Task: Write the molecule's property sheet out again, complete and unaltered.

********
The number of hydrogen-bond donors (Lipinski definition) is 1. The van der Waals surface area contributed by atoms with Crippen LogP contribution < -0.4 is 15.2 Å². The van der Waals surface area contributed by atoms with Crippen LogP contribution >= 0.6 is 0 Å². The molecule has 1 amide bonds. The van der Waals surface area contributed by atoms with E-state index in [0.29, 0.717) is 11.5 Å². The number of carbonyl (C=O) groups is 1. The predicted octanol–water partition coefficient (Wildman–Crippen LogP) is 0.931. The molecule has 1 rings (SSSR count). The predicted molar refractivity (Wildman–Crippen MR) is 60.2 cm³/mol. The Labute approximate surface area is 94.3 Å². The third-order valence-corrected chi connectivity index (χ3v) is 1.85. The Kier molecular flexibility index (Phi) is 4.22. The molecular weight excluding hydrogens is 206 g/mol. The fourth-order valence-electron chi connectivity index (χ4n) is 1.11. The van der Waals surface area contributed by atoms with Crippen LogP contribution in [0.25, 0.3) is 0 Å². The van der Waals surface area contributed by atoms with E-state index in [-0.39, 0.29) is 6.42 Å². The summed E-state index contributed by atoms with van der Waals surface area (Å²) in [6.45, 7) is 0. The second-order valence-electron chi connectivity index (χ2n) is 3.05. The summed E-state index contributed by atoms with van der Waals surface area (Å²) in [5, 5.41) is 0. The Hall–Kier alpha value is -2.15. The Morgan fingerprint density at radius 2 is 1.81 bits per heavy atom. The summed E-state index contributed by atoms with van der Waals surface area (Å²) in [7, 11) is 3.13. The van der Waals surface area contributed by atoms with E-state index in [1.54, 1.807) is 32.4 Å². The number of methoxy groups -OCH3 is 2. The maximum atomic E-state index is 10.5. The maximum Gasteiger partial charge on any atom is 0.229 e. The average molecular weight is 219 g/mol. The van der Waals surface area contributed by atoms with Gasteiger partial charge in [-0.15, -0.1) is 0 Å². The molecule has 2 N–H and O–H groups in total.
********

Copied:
The number of hydrogen-bond donors (Lipinski definition) is 1. The van der Waals surface area contributed by atoms with Crippen LogP contribution < -0.4 is 15.2 Å². The van der Waals surface area contributed by atoms with Crippen LogP contribution >= 0.6 is 0 Å². The molecule has 1 amide bonds. The van der Waals surface area contributed by atoms with E-state index in [0.29, 0.717) is 11.5 Å². The number of carbonyl (C=O) groups is 1. The predicted octanol–water partition coefficient (Wildman–Crippen LogP) is 0.931. The molecule has 1 rings (SSSR count). The predicted molar refractivity (Wildman–Crippen MR) is 60.2 cm³/mol. The Labute approximate surface area is 94.3 Å². The third-order valence-corrected chi connectivity index (χ3v) is 1.85. The Kier molecular flexibility index (Phi) is 4.22. The molecular weight excluding hydrogens is 206 g/mol. The fourth-order valence-electron chi connectivity index (χ4n) is 1.11. The van der Waals surface area contributed by atoms with Crippen LogP contribution in [0.25, 0.3) is 0 Å². The van der Waals surface area contributed by atoms with E-state index in [-0.39, 0.29) is 6.42 Å². The summed E-state index contributed by atoms with van der Waals surface area (Å²) in [6.45, 7) is 0. The second-order valence-electron chi connectivity index (χ2n) is 3.05. The summed E-state index contributed by atoms with van der Waals surface area (Å²) in [5, 5.41) is 0. The Hall–Kier alpha value is -2.15. The Morgan fingerprint density at radius 2 is 1.81 bits per heavy atom. The summed E-state index contributed by atoms with van der Waals surface area (Å²) in [7, 11) is 3.13. The van der Waals surface area contributed by atoms with E-state index in [1.54, 1.807) is 32.4 Å². The number of methoxy groups -OCH3 is 2. The maximum atomic E-state index is 10.5. The maximum Gasteiger partial charge on any atom is 0.229 e. The average molecular weight is 219 g/mol. The van der Waals surface area contributed by atoms with Gasteiger partial charge in [-0.15, -0.1) is 0 Å². The molecule has 2 N–H and O–H groups in total.